To assume breach means planning to lose part of what you value and preparing to operate with your data exposed or degraded. In the event of breach, bad things can happen to your mission effectiveness. That’s why the U.S. military builds redundancy for its logistics and operations. To defend a city against a combined ballistic missile and cyberattack, two Patriot Batteries may suffice, but the military may install four for resiliency. In the case of a disruption to a bank, either through a distributed denial of service attack or a malware attack, banks may want to invest in redundant networks to continue financial operations if one network goes down.

You'll be better off post-breach if you've accounted for these scenarios.

Making resilience investments is the logical conclusion of the assumption of breach. Still, these are uncomfortable premises. Analogous to buying life insurance after the birth of a child, you will be better off post-breach if you have accounted for the worst-case scenarios.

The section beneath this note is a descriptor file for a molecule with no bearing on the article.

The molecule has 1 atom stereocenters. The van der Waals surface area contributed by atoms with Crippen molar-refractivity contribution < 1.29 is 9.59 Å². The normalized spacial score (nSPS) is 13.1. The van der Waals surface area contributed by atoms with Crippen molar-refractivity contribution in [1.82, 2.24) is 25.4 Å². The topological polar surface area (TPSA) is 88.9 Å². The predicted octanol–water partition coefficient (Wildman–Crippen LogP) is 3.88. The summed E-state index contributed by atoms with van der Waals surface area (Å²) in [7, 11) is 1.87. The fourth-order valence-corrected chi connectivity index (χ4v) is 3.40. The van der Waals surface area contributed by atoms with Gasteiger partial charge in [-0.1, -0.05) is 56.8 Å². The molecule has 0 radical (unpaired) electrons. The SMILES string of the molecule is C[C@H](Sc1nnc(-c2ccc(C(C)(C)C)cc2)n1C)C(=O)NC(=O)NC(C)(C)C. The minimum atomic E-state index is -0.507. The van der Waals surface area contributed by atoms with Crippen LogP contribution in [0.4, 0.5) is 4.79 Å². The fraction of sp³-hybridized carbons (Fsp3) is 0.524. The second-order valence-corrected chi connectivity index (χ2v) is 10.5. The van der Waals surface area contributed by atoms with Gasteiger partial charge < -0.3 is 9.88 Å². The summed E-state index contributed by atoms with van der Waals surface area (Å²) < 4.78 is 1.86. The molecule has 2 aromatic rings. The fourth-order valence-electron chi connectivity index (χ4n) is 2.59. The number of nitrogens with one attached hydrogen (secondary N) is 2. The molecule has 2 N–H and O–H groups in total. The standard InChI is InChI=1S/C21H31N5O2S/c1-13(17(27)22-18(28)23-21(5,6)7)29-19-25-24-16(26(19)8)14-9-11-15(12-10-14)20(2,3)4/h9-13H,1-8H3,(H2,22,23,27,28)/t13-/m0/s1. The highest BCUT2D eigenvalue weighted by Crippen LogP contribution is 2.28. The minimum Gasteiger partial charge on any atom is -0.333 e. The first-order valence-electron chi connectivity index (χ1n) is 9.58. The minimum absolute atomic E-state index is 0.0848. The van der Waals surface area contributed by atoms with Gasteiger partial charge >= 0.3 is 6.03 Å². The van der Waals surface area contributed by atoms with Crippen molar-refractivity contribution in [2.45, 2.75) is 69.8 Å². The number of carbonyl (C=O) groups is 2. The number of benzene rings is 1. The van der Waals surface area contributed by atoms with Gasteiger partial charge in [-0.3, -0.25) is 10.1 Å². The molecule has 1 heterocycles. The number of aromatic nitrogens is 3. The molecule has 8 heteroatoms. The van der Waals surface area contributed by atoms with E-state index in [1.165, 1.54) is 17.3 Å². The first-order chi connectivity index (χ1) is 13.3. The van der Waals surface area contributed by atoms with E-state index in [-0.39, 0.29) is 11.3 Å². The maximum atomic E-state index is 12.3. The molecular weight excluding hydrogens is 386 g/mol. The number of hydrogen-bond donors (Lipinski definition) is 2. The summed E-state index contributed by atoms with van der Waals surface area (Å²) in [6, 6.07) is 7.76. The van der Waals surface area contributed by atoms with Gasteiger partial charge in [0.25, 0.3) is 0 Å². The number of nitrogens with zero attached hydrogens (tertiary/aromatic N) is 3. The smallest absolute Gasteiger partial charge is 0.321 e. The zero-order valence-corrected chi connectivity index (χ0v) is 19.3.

ZERO TRUST AND MICRO-SEGMENTATION

You cannot make investments randomly; you need a strategy to secure your assets. Dr. Chase Cunningham, one of the United States’ premier thinkers on security operations and cyber analytics, helps organizations with their plans to achieve resilience by implementing a Zero Trust strategy. Zero Trust hinges on the idea that users within a network are no more trustworthy than users outside a network. As he  maintains, many of the major cyberattacks we’ve heard about over the last decade are underpinned by one simple problem: data centers are open and insecure. 

The average dwell time for an intruder to remain inside a network undetected is over six months. In an insecure data center like that of the Office of Personnel Management in 2014/15, the Chinese intruder gained full freedom of access. If you “trust nothing, verifying everything” that comes into your network, you need to secure your data center from the inside to prevent unauthorized actions.

In the new cloud world, the tools of yesterday may not be sufficient. Like the cloud itself, your security investments need to evolve with the threat. Micro-segmentation sets policies and rules for how every part of the data center interacts. It’s a new layer – a final layer of resilience in the new security stack.